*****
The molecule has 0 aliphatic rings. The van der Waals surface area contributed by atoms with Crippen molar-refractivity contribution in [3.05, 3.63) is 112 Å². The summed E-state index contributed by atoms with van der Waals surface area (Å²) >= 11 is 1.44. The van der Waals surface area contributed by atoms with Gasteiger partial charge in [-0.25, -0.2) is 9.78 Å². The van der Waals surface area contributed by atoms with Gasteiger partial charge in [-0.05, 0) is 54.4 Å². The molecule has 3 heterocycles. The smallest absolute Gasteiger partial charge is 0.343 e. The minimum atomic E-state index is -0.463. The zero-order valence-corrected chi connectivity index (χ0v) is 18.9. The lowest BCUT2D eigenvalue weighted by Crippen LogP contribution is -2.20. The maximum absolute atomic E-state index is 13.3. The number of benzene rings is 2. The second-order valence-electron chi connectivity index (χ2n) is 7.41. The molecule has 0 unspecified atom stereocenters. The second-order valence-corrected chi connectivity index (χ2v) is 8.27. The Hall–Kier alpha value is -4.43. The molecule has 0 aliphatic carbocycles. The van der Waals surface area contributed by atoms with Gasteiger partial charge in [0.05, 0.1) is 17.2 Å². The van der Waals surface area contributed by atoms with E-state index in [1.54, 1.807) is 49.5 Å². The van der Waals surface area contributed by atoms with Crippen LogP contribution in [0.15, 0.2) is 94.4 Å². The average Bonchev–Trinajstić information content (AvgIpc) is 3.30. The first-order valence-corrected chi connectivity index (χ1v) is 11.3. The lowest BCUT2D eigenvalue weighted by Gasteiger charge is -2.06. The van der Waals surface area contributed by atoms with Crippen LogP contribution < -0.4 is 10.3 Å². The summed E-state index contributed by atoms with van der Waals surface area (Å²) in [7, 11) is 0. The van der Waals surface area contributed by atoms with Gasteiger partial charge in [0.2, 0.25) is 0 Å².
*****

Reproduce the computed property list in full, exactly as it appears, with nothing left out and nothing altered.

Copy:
The molecule has 0 aliphatic rings. The van der Waals surface area contributed by atoms with Crippen molar-refractivity contribution in [3.05, 3.63) is 112 Å². The summed E-state index contributed by atoms with van der Waals surface area (Å²) >= 11 is 1.44. The van der Waals surface area contributed by atoms with Gasteiger partial charge in [-0.25, -0.2) is 9.78 Å². The van der Waals surface area contributed by atoms with Gasteiger partial charge in [-0.05, 0) is 54.4 Å². The molecule has 3 heterocycles. The smallest absolute Gasteiger partial charge is 0.343 e. The minimum atomic E-state index is -0.463. The zero-order valence-corrected chi connectivity index (χ0v) is 18.9. The lowest BCUT2D eigenvalue weighted by Crippen LogP contribution is -2.20. The maximum absolute atomic E-state index is 13.3. The number of benzene rings is 2. The second-order valence-electron chi connectivity index (χ2n) is 7.41. The molecule has 0 unspecified atom stereocenters. The second-order valence-corrected chi connectivity index (χ2v) is 8.27. The Hall–Kier alpha value is -4.43. The molecule has 0 aliphatic carbocycles. The van der Waals surface area contributed by atoms with Gasteiger partial charge in [0.05, 0.1) is 17.2 Å². The van der Waals surface area contributed by atoms with E-state index in [1.54, 1.807) is 49.5 Å². The van der Waals surface area contributed by atoms with Crippen LogP contribution in [0.15, 0.2) is 94.4 Å². The average Bonchev–Trinajstić information content (AvgIpc) is 3.30. The first-order valence-corrected chi connectivity index (χ1v) is 11.3. The lowest BCUT2D eigenvalue weighted by Gasteiger charge is -2.06. The van der Waals surface area contributed by atoms with Crippen LogP contribution < -0.4 is 10.3 Å². The summed E-state index contributed by atoms with van der Waals surface area (Å²) in [7, 11) is 0. The van der Waals surface area contributed by atoms with Gasteiger partial charge in [0.2, 0.25) is 0 Å².